Barber FD. Identification and Management of Posterior Reversible Encephalopathy Syndrome in a Patient Enrolled in an Immunotherapy Combination Phase I Clinical Trial: A Case Study. Asia Pac J Oncol Nurs [serial online] 2021 [cited 2020 Dec 2];8:103-5. Available from: https://www.apjon.org/text.asp?2021/8/1/103/301136




  Introduction Top


Phase I clinical trials are conducted to explore safety, tolerability, adverse events (AEs), and the pharmacokinetics of novel drugs.[1] Recently, Phase I clinical trials have consisted of immune checkpoint inhibitors (ICIs) in combination with radiation, molecularly targeted therapies, or other immunotherapy agents.[2] These ICI combination trials have the potential for therapeutic synergy, however, often, the benefits of ICIs can be equipoised by rare immune-related AEs (irAEs) such as posterior reversible encephalopathy syndrome (PRES).[3],[4]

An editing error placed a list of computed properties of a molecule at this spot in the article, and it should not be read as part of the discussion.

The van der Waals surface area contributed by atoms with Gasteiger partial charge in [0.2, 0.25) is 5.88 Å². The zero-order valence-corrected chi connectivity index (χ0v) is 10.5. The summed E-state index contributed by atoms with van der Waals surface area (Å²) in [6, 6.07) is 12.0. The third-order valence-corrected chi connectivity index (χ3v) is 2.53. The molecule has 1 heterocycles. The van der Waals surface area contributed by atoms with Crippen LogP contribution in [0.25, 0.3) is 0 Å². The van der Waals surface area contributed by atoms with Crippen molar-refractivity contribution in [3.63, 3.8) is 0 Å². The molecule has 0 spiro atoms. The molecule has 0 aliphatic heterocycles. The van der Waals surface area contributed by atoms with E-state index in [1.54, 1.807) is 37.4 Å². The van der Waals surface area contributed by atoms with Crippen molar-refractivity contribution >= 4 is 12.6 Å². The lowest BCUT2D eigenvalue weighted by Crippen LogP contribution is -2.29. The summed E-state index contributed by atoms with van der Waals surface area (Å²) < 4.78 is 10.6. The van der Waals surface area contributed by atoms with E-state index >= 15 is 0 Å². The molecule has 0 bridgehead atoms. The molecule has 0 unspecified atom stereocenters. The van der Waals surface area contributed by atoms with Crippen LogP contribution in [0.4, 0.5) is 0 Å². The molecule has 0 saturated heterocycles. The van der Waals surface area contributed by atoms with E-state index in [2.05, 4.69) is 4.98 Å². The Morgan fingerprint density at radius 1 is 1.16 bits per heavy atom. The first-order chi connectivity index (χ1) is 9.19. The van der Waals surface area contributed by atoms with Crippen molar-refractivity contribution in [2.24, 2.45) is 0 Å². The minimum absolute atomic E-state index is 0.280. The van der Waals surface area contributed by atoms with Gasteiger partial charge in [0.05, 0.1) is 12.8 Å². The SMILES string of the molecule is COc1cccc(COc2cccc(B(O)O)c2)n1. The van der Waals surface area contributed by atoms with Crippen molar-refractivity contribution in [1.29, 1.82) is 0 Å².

Case Report Top